(This article belongs to the Special Issue Biomarkers: Environmental Research and Public Health)
Open AccessArticle Elevated Oestrogen Receptor Splice Variant ERαΔ5 Expression in Tumour-adjacent Hormone-responsive Tissue
Int. J. Environ. Res. Public Health 2010, 7(11), 3871-3889; doi:10.3390/ijerph7113871
Received: 3 September 2010 / Revised: 27 October 2010 / Accepted: 29 October 2010 / Published: 2 November 2010
Cited by 6 | PDF Full-text (487 KB) | HTML Full-text | XML Full-text
Abstract
Susceptibility to prostate or endometrial cancer is linked with obesity, a state of oestrogen excess. Oestrogen receptor (ER) splice variants may be responsible for the tissue-level of ER activity. Such micro-environmental regulation may modulate cancer initiation and/or progression mechanisms. Real-time reverse transcriptase [...] Read more.
Susceptibility to prostate or endometrial cancer is linked with obesity, a state of oestrogen excess. Oestrogen receptor (ER) splice variants may be responsible for the tissue-level of ER activity. Such micro-environmental regulation may modulate cancer initiation and/or progression mechanisms. Real-time reverse transcriptase (RT) polymerase chain reaction (PCR) was used to quantitatively assess the levels of four ER splice variants (ERαΔ3, ERαΔ5, ERβ2 and ERβ5), plus the full-length parent isoforms ERα and ERβ1, in high-risk [tumour-adjacent prostate (n = 10) or endometrial cancer (n = 9)] vs. low-risk [benign prostate (n = 12) or endometrium (n = 9)], as well as a comparison of UK (n = 12) vs. Indian (n = 15) benign prostate. All three tissue groups expressed the ER splice variants at similar levels, apart from ERαΔ5. This splice variant was markedly raised in all of the tumour-adjacent prostate samples compared to benign tissues. Immunofluorescence analysis for ERβ2 in prostate tissue demonstrated that such splice variants are present in comparable, if not greater, amounts as the parent full-length isoform. This small pilot study demonstrates the ubiquitous nature of ER splice variants in these tissue sites and suggests that ERαΔ5 may be involved in progression of prostate adenocarcinoma. Full article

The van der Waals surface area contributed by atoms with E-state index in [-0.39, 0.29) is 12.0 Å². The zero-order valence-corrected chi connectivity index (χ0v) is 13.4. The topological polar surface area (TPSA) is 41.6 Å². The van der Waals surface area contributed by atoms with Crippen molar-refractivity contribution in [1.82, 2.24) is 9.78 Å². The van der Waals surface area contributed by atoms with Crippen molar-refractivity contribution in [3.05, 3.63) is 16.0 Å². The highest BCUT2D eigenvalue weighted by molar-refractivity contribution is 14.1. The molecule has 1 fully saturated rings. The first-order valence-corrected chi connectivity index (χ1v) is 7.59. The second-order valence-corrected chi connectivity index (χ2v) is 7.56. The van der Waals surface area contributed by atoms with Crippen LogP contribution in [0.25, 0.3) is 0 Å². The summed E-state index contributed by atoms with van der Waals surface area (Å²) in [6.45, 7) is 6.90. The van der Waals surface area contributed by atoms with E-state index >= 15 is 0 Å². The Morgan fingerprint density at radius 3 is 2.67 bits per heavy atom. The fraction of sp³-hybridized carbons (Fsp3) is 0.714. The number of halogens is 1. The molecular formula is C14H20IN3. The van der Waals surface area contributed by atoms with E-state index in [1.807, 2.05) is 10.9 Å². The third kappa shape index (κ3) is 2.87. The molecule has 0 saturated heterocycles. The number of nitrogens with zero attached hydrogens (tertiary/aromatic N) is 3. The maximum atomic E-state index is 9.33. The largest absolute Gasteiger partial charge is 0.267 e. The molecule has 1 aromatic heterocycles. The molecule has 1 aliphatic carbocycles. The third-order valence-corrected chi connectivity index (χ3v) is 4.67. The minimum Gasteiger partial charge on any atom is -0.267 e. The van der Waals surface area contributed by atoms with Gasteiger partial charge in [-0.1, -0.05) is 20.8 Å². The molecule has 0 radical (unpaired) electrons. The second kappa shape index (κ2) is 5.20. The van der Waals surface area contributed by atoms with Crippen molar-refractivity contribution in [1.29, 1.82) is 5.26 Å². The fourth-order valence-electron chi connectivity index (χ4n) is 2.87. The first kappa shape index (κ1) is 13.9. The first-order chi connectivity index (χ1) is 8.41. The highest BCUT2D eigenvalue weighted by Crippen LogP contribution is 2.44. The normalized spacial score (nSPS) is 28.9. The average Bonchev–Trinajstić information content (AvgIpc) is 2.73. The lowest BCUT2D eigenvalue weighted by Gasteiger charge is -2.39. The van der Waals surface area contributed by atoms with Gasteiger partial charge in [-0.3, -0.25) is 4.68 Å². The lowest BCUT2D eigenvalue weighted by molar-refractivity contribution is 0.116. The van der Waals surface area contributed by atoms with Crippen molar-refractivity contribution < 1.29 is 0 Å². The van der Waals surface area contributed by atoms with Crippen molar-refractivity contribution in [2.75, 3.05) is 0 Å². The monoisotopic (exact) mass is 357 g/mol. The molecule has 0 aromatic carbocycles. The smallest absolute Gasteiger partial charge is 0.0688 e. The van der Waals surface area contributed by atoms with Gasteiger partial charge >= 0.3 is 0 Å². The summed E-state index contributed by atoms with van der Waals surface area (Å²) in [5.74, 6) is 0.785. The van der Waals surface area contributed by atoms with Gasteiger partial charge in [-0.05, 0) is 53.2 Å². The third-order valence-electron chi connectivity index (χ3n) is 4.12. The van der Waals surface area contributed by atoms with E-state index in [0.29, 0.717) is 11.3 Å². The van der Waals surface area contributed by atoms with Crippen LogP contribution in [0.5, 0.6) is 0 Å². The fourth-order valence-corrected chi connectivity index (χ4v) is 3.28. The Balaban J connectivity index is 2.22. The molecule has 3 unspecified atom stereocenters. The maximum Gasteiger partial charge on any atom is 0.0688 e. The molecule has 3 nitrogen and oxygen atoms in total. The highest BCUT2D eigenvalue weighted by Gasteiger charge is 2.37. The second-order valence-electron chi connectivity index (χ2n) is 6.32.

(This article belongs to the Special Issue Biomarkers: Environmental Research and Public Health)

Review

Jump to: Research

Open AccessReview Polycyclic Aromatic Hydrocarbon (PAH) Exposure and DNA Adduct Semi-Quantitation in Archived Human Tissues
Int. J. Environ. Res. Public Health 2011, 8(7), 2675-2691; doi:10.3390/ijerph8072675
Received: 19 May 2011 / Revised: 22 June 2011 / Accepted: 22 June 2011 / Published: 29 June 2011
Cited by 26 | PDF Full-text (886 KB) | HTML Full-text | XML Full-text
Abstract
Polycyclic aromatic hydrocarbons (PAHs) are combustion products of organic materials, mixtures of which contain multiple known and probable human carcinogens. PAHs occur in indoor and outdoor air, as well as in char-broiled meats and fish. Human exposure to PAHs occurs by inhalation, [...] Read more.